Remember the early days of the emergence of Internet of Things (IoT) devices? The rush to market for consumers to enjoy the modern conveniences offered by these devices shocked the security community. Security experts were concerned that these devices were built with no security in mind. As more of these devices appeared on the market, those security apprehensions were found to be correct. Vulnerabilities have been discovered in many of these IoT devices. Has the security of these devices gotten better, or remained the same?
On the latest Security Sessions podcast, I am joined by a distinguished expert in the IoT space, Ellen Boehm, Vice President of IoT Strategy and Operations at Keyfactor. Ellen has extensive experience in cybersecurity, and specifically, the understanding of IoT risk.
IoT devices have grown exponentially in recent years, and are expected to exceed 64 billion devices worldwide in the next four years. This is a massive growth, as well as an equally substantial risk footprint. What's more interesting is that these devices are no longer home-based novelties. They are present in every organization in varying capacities and functions.
The good news is that security is no longer being ignored during the manufacturing of the devices. Due to the enormous scale of IoT growth, human processes cannot possibly keep up pace with device security – therefore one solution to achieve security for these devices is through automation. This is not a simple task, as it involves all aspects of the device lifecycle, and of course, a layered security model is essential.
In the podcast, Ellen agreed that numerous challenges arise because of the scale of IoT adoption, and builds on the idea of a layered IoT security model by adding the concept of on-device key generation in order to uniquely identify every IoT device. Digital identification would fulfill a critical element of attaining a zero trust architecture, especially important for industrial technology edge devices. Secure firmware flashing is also a way to enhance assurance of device security, allowing for audit capabilities and controls around these devices.
There are also data privacy implications with IoT. In the absence of good security, two obvious privacy violations include spoofing the identity of a registered user, or even spoofing the device identity itself. Just as layered security can better protect a device, layered data leakage can assist an attacker in building a mosaic attack; an attack constructed from small pieces of information to build a larger picture of an individual, or an organization.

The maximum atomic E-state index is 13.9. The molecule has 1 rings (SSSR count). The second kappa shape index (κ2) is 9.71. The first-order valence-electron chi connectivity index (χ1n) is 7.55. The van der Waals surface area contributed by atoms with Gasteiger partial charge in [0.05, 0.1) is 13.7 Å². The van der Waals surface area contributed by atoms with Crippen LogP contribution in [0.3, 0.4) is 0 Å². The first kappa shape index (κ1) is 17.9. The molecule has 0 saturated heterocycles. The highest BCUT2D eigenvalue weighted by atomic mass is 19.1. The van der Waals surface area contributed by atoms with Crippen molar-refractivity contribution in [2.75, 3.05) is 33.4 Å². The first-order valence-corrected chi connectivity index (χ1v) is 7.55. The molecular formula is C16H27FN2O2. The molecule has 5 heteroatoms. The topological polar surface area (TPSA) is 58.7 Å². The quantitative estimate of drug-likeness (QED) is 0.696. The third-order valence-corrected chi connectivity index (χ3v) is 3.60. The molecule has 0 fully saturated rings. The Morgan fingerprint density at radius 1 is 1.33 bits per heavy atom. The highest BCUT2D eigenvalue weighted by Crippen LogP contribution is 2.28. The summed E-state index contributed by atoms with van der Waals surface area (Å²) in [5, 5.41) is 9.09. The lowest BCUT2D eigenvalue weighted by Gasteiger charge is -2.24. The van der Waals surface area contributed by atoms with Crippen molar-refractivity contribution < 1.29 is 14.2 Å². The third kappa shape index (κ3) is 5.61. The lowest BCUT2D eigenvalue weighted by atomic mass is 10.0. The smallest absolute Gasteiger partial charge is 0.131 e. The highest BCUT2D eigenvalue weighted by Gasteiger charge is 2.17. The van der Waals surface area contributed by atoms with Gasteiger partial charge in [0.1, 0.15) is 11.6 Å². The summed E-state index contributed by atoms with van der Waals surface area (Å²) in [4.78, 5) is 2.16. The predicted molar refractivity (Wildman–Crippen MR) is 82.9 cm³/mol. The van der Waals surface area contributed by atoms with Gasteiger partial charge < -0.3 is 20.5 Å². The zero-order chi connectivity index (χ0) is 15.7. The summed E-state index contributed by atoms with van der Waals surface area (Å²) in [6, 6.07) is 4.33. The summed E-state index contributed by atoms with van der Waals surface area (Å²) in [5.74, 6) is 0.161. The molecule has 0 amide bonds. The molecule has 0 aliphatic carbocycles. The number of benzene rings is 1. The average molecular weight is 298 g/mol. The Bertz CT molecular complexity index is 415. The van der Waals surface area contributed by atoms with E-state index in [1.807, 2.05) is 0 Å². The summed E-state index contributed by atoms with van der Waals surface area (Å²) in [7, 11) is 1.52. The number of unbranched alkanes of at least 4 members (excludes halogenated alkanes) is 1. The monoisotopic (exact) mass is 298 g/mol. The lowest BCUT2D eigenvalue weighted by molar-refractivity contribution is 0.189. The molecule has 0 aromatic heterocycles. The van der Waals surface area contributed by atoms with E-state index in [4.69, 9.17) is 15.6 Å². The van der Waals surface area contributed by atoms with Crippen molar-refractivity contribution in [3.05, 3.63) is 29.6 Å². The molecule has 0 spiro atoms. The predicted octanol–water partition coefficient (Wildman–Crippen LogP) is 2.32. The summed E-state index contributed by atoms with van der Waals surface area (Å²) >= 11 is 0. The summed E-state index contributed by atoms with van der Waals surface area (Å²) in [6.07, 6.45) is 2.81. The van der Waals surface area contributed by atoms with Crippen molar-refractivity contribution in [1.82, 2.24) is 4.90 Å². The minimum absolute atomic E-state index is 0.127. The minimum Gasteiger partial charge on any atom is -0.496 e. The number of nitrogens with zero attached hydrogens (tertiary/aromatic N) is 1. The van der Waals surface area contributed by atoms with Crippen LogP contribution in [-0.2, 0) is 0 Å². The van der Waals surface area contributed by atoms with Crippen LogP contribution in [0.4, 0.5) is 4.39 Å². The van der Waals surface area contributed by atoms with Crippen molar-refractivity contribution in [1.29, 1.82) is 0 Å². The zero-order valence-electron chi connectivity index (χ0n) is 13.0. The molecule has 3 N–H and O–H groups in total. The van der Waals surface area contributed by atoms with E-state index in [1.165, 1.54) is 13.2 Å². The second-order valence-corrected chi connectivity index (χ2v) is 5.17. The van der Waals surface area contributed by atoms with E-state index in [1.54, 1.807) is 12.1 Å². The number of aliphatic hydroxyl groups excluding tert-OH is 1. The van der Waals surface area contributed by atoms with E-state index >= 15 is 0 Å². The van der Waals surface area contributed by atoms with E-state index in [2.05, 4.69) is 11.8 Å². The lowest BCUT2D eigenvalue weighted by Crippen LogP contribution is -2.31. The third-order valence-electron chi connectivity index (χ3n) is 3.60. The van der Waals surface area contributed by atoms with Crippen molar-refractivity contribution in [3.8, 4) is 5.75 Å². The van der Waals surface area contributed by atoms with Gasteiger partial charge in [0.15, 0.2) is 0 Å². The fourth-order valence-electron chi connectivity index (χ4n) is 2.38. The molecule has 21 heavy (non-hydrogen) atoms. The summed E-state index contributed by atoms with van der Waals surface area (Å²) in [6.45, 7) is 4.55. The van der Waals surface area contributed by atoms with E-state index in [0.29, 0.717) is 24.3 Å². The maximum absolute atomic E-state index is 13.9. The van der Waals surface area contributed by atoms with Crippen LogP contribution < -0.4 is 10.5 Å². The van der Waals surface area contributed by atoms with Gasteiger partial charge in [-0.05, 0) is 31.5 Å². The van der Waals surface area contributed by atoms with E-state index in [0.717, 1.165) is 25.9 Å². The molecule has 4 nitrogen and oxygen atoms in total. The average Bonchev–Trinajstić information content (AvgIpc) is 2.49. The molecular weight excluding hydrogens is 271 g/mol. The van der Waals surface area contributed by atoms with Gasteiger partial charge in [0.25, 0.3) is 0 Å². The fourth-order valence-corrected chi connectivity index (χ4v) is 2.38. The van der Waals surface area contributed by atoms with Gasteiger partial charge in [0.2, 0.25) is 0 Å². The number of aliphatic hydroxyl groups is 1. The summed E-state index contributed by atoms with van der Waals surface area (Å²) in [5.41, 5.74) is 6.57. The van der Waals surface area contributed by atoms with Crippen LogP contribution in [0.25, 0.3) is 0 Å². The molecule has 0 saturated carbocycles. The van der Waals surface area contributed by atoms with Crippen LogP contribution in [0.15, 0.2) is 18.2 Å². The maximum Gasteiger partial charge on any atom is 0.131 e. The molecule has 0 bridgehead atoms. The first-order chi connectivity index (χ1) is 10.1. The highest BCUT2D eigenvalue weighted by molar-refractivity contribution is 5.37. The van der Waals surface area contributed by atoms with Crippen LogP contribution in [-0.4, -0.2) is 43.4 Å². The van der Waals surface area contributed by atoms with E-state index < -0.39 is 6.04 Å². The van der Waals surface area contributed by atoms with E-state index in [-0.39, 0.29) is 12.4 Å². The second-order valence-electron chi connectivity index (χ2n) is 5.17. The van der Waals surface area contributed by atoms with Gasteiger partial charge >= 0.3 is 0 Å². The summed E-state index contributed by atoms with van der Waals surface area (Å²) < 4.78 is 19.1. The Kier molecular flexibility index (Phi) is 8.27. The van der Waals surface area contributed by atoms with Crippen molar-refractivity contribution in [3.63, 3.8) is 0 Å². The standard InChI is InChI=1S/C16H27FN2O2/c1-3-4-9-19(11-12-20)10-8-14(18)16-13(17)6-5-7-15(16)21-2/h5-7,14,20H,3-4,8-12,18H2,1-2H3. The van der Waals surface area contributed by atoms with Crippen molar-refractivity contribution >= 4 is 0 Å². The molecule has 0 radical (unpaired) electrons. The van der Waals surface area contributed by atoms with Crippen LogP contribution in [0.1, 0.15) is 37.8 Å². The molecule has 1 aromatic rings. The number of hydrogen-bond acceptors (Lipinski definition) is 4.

Ellen's experience with medical clients gives her a more critical view of the need for data privacy with IoT devices. She emphasized the need to keep medical IoT data confidential, no matter how seemingly insignificant it may seem. Data manipulation of an IoT medical device can have a dramatic impact, not just from a life and death perspective, but also from a continuity of care perspective.
From a peripheral standpoint, the development and increased deployment of 5G technology will also impact IoT security. 5G will act as an accelerant for the growth of IoT. While there are benefits of increased bandwidth and connectivity, this also broadens the attack landscape. The risk of more devices, more information, more quickly can create unanticipated opportunities for malicious actors.
Is there IoT security awareness training for employees who use the technology? Yes, and Ellen uses the example of a retail grocery store to effectively demonstrate the point. When we think of all the devices that operate in a supermarket in order to help it to function efficiently, each one of these endpoints presents an entry point to the network. Remote work has extended corporate networks, creating more access points. These are all parts of the specialized awareness that needs to be conveyed to the staff.
The rise of IoT has not gone unnoticed in government circles. Recently, the US signed the IoT Cybersecurity Act into law, directing the National Institute of Standards and Technology (NIST) to draft guidance for IoT vendors to implement security best practices. These guidelines and recommendations can often lead to the development of regulations.
Of course, regulations take time to develop, as well as achieve passage into the mainstream. In the meantime, there are steps that organizations can take to secure IoT devices for the consumer. Best practices include strong identity and access management (IAM), as well as integration into a corporate IAM system. Along with that, strong encryption, certificate-based authentication, or the ability to layer an organization's certificate onto a device will go a long way towards creating a more secure IoT environment. Above all, automation of these actions will enrich the process.
Above all, it is important to remember that all the steps cannot be accomplished overnight. The IoT environment must be treated as any other part of the organizational infrastructure. Just because it is a small device, it poses an equivalent risk as the larger systems, and must be treated with the same due diligence and due care.
To hear more, tune into the podcast.